now has three mixins:
 - one for opCat-like functions (6 functions)
 - one for opApply overloads and variations (8 functions)
 - one for backwards opApply and toSeq variations (5 functions)

 They cut way down on the cut-and-paste aspect of mintl that had been
 bothering me. It's to the point where there isn't any "boilerplate" code

 the individual containers.

Template mixins were a bit of a shot in the dark. They don't exist in other languages, so although I was pretty sure they were useful, it's good to see they are panning out.
 I've found using public mixins to be more successful that using private
 mixins. Private symbols seem to trip up mixins. The rules are probably
 obvious but I haven't taken the time to figure them out so I've gotten in
 the habit of only mixing in public declarations and having the mixins only
 reference public symbols.

I'd like to see some small examples of the tripups. There might be a stupid mistake in the parser (not that that has ever happened before <g>).

Thanks for your "shot in the dark". Marcello
Sep 10 2004
prev sibling next sibling parent Sean Kelly <sean f4.ca> writes:
In article <chr4dn$u29$1 digitaldaemon.com>, Ben Hinkle says...
Here I thought mixins were a pain but I've been going through mintl and
experimenting with consolidating shared code into mixins and they've been
working great. I'd like to really say thanks to Walter for adding mixins.

Agreed. I've found them to be tremendously useful in avoiding duplicate code and suspect they'll come in handy for other purposes as well.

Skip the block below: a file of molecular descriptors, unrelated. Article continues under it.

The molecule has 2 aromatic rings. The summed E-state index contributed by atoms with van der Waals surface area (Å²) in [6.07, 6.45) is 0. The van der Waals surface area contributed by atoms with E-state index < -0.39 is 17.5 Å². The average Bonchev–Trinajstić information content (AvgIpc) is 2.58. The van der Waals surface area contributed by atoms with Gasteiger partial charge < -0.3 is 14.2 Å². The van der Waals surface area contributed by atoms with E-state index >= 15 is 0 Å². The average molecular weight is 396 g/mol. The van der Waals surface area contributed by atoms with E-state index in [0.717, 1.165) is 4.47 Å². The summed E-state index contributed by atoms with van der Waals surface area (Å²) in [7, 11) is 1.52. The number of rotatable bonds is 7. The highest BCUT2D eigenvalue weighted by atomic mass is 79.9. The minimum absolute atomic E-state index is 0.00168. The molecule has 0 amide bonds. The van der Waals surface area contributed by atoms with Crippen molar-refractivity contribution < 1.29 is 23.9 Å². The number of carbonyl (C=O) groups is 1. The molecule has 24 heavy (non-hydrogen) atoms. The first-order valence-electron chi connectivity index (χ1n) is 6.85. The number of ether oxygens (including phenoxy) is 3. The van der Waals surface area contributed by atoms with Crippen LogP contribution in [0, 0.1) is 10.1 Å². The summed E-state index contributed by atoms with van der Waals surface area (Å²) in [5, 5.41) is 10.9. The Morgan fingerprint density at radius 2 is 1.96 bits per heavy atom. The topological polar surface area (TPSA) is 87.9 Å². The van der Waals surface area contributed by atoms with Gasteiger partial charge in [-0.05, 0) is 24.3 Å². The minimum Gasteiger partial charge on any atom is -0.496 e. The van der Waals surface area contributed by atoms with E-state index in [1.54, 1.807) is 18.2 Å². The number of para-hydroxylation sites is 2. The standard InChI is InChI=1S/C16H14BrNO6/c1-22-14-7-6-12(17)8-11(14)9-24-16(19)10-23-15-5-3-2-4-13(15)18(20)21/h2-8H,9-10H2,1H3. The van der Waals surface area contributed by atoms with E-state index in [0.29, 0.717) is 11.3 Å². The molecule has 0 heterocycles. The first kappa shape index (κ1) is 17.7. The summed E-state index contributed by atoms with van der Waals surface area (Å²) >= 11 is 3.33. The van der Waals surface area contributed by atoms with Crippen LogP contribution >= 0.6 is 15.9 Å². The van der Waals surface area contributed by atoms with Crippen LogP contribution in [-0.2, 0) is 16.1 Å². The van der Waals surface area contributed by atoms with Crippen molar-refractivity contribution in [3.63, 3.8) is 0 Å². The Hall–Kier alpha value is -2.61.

I've found using public mixins to be more successful that using private
mixins. Private symbols seem to trip up mixins. The rules are probably
obvious but I haven't taken the time to figure them out so I've gotten in
the habit of only mixing in public declarations and having the mixins only
reference public symbols.

I personally haven't had problems with either, though I've tended to use alias parameters if I want mixins to access hidden members. Sean
Sep 09 2004
prev sibling next sibling parent "Ivan Senji" <ivan.senji public.srce.hr> writes:
I agree with all you say here, and i have found them usefull too,
but shouldn't we have a way to mixin construcors?

"Ben Hinkle" <bhinkle4 juno.com> wrote in message
news:chr4dn$u29$1 digitaldaemon.com...
 Here I thought mixins were a pain but I've been going through mintl and
 experimenting with consolidating shared code into mixins and they've been
 working great. I'd like to really say thanks to Walter for adding mixins.

 wasn't convinced before but I'm really liking them now. In my sandbox

 now has three mixins:
 - one for opCat-like functions (6 functions)
 - one for opApply overloads and variations (8 functions)
 - one for backwards opApply and toSeq variations (5 functions)

 They cut way down on the cut-and-paste aspect of mintl that had been
 bothering me. It's to the point where there isn't any "boilerplate" code

 the individual containers.

 I've found using public mixins to be more successful that using private